Sumbul Radix, B.P. Sumbul Root.
Related entries: Asafetida - Galbanum - Sagapenum
Sumbul root (Sumbul, U.S.P.) is obtained from Ferula Sumbul, Hook. f. (N.O. Umbelliferae), a native of Turkestan. The plant produces a large, fleshy root and a bristly rootstock, both of which are cut into transverse slices and dried, The drug as imported consists chiefly of more or less cylindrical, sometimes tapering pieces, varying from 2.5 to 7.5 centimetres in diameter and 1.5 to 2.5 centimetres or more in thickness. They are provided with a thin, brown, papery cork, and are whitish, fibrous and spongy internally. The transverse section often shows spots of resin, but does not exhibit any well-defined structure. Many of the pieces are beset with coarse fibres derived from the remains of the leaf-bases, which sufficiently indicate that they are pieces of the rhizome, of which indeed the drug chiefly consists. The odour is strong and musky, the taste bitter and somewhat aromatic.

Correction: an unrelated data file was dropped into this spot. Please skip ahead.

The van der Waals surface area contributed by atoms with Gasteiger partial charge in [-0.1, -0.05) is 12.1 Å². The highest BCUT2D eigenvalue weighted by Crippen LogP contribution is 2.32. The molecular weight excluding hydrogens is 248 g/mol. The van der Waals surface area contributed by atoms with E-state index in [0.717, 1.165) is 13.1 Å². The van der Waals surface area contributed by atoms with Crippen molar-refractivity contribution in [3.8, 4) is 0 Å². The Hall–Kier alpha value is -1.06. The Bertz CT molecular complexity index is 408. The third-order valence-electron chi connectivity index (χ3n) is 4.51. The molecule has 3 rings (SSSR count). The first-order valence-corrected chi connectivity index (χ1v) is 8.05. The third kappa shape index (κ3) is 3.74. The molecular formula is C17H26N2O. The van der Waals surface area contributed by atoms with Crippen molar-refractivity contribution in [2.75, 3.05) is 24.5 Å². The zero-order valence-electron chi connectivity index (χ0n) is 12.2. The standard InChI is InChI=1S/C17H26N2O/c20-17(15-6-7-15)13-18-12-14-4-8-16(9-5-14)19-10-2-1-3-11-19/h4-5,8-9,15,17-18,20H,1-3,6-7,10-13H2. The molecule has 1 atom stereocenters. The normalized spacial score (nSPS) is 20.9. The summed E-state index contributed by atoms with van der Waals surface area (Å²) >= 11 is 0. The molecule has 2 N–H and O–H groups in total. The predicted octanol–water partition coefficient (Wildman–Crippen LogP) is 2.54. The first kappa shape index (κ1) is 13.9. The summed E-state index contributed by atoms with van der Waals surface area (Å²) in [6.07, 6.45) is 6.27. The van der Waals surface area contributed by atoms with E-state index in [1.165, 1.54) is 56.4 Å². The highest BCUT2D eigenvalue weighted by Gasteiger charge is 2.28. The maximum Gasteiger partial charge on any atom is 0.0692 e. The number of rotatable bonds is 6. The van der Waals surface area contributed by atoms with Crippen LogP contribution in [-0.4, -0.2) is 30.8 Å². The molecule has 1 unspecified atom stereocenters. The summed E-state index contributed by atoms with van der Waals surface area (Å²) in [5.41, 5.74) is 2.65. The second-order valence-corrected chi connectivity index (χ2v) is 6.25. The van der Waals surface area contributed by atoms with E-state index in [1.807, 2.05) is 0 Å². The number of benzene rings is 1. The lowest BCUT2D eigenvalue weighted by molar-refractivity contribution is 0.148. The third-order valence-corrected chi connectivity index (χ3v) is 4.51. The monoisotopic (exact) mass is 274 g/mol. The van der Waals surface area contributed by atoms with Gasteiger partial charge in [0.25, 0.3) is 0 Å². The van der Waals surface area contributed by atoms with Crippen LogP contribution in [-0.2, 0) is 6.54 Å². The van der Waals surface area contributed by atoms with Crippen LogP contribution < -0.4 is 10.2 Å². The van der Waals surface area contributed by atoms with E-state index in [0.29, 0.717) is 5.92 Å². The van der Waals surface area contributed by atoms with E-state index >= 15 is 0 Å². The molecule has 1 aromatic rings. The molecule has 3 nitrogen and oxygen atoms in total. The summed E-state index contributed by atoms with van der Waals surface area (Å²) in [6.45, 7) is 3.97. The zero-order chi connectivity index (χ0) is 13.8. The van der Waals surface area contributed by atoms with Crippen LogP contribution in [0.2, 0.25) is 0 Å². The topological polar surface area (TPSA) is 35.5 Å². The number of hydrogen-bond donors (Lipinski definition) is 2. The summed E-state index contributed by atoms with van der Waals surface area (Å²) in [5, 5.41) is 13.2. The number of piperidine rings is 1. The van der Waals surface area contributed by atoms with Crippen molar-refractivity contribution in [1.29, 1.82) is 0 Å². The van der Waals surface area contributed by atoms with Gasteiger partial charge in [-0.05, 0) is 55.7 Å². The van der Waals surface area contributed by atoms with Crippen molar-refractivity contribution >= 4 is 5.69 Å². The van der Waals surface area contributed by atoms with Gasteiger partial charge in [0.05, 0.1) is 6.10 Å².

Constituents.—The chief constituent of sumbul root is from 0.2 to 0.4 per cent. of volatile oil (specific gravity, 0.954 to 0.964), but it also yields to petroleum spirit 17 per cent. of a yellow, viscid, fixed oil. In addition it contains umbelliferone in the free state, and yields about 6 per cent. of ash.
Action and Uses.—Sumbul is employed as a stimulant and antispasmodic in hysterical conditions, usually with preparations of valerian. It is used principally as tincture in mixture form.
- Tinctura Sumbul, B.P.—TINCTURE OF SUMBUL.
- Sumbul root, bruised, 10; alcohol (70 per cent.), 100. Macerate for seven days, and complete the maceration process. Tincture of sumbul is used as an antispasmodic in hysteria and nervous complaints. Dose.—2 to 4 mils (½ to 1 fluid drachm).
The British Pharmaceutical Codex, 1911, was published by direction of the Council of the Pharmaceutical Society of Great Britain.